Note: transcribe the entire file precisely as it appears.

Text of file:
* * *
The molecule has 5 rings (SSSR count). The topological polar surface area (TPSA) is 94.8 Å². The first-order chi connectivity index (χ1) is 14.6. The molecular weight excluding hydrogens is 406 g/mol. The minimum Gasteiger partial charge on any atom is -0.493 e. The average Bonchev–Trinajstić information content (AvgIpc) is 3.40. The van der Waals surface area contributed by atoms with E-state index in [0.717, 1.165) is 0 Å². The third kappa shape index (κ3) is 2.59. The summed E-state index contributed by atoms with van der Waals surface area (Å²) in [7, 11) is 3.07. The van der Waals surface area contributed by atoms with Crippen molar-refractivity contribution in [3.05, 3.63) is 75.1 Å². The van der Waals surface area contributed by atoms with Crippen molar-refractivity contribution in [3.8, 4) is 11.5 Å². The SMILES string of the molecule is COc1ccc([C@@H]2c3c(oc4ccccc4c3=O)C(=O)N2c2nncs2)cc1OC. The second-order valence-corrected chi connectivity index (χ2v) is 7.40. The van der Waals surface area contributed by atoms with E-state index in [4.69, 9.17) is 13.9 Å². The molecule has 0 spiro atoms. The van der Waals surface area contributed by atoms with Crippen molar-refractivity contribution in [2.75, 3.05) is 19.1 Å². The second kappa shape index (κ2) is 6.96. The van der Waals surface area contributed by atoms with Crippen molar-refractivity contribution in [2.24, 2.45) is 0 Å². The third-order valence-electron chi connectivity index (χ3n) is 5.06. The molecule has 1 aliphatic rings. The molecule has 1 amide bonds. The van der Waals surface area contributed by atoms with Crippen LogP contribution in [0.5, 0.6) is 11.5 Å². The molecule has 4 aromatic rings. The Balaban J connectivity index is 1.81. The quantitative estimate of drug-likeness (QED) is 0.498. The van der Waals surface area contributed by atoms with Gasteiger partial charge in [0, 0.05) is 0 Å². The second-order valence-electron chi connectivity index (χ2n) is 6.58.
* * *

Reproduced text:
The molecule has 5 rings (SSSR count). The topological polar surface area (TPSA) is 94.8 Å². The first-order chi connectivity index (χ1) is 14.6. The molecular weight excluding hydrogens is 406 g/mol. The minimum Gasteiger partial charge on any atom is -0.493 e. The average Bonchev–Trinajstić information content (AvgIpc) is 3.40. The van der Waals surface area contributed by atoms with E-state index in [0.717, 1.165) is 0 Å². The third kappa shape index (κ3) is 2.59. The summed E-state index contributed by atoms with van der Waals surface area (Å²) in [7, 11) is 3.07. The van der Waals surface area contributed by atoms with Crippen molar-refractivity contribution in [3.05, 3.63) is 75.1 Å². The van der Waals surface area contributed by atoms with Crippen molar-refractivity contribution in [3.8, 4) is 11.5 Å². The SMILES string of the molecule is COc1ccc([C@@H]2c3c(oc4ccccc4c3=O)C(=O)N2c2nncs2)cc1OC. The second-order valence-corrected chi connectivity index (χ2v) is 7.40. The van der Waals surface area contributed by atoms with E-state index in [4.69, 9.17) is 13.9 Å². The molecule has 0 spiro atoms. The van der Waals surface area contributed by atoms with Crippen molar-refractivity contribution in [2.75, 3.05) is 19.1 Å². The second kappa shape index (κ2) is 6.96. The van der Waals surface area contributed by atoms with Crippen molar-refractivity contribution in [2.24, 2.45) is 0 Å². The third-order valence-electron chi connectivity index (χ3n) is 5.06. The molecule has 1 aliphatic rings. The molecule has 1 amide bonds. The van der Waals surface area contributed by atoms with Crippen LogP contribution in [0.5, 0.6) is 11.5 Å². The molecule has 4 aromatic rings. The Balaban J connectivity index is 1.81. The quantitative estimate of drug-likeness (QED) is 0.498. The van der Waals surface area contributed by atoms with Gasteiger partial charge in [0, 0.05) is 0 Å². The second-order valence-electron chi connectivity index (χ2n) is 6.58.